🚨 Content warning
Sexual violence. Residential schools in Canada.
“The woolen armor of little girls”Norma Dunning
Aside from being part of the new Canon of literary works, there is another reason why you must read “Kabloona red” by Norma Dunning.
“Kablooma Red” is a short story written by author Norma Dunning, and it is part of, the changing face of 🇨🇦 Canadian literature. The story is told by an Inuk woman who is a residential school survivor. And while the story re-tells her traumatic experiences, the real focus; where Dunning’s talents as a storyteller shine, is in how the author manipulates the present and past tenses so that the text itself becomes an embodiment of trauma.
let me explain ☝️
The story is told in the first person, using the past tense, but when the traumatic events are told, the narrator changes from a past tense to present tense in the same paragraph.
“Learned at school too”
“Puts me in the punishment room”
“Tells me not to scream”
But then the narrator switches back to using past tense. It coincides with the narrator figuring out how to cope with the traumatic events.
The narrator acknowledges that she will carry the burden of the traumatic events lived during her imprisonment in the residential school, she also realizes that she can move on, without forgetting so she can have a life.
Despite all this being explicitly revealed in the last paragraph, the text mirrors this sentiment with the switching of past-to-present-to-past tense.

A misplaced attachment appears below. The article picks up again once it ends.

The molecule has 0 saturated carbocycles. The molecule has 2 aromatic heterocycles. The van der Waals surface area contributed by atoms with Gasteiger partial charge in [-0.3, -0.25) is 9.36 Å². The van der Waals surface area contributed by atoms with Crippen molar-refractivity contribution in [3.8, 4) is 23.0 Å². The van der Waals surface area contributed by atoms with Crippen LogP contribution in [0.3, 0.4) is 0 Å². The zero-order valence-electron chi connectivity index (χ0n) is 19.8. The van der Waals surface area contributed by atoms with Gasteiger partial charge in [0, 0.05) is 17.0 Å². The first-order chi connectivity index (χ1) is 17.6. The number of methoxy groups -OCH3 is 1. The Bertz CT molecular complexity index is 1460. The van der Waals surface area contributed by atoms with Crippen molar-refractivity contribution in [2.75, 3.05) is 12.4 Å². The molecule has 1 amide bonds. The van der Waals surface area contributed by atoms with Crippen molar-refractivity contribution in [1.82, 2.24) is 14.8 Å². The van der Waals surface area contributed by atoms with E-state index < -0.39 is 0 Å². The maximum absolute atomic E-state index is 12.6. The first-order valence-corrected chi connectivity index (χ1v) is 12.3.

It isn’t framed a a victory or anything like that. The story ends with the narrator acknowledging the compromise she has to make everyday just to move on and have a life “a La Canadiana.”
Despite its dark tone, the story is full of irony, but this comes at the expense of the narrator. The ironic tone of the narrator is linked to her compromise. From the beginning of the story the narrator acknowledges that she uses colonial language. She uses “white word (s)” to wrap around her experience. Just like the home-made cigarettes she rolls up. Even the word she uses to name her people, at first, is a “white-word.” It’s ironic that the same north that traumatized her, gave her the words to describe her experience, herself and her people.
But just because she uses white words, it doesn’t mean that she doesn’t use the word “Inuk.” She refers to herself as Inuk, but when she meets her husband she changes her name for a new one. The narrator adopts a “white-name”.
By the end of the story, the narrator uses “white-words” and irony, to cope with her trauma. She continues to compromise until the end. But when she’s alone, she can remember and stay alive. To make sure that her original self is not erased or white washed. It is what she calls “the Inuit way.”
“You never really get over things. You just move on. Move on to laughter. Move on to being alive. Move on to growing old. And when he’s not here, then you can really remember and you can have a sip of Kabloona Red and smoke all the cigs you want. After all it’s the Inuit way.”Norma Dunning, “Kabloona Red”, from “Changing the face of Canadian Literature”
Norma Dunning uses the form of the text, to reflect the contents, instead of just telling everything in the end. That’s why you must read “Kabloona Red”.
Swan, Dane, editor. Changing the face of canadian literature, Guernica Editions, 2020.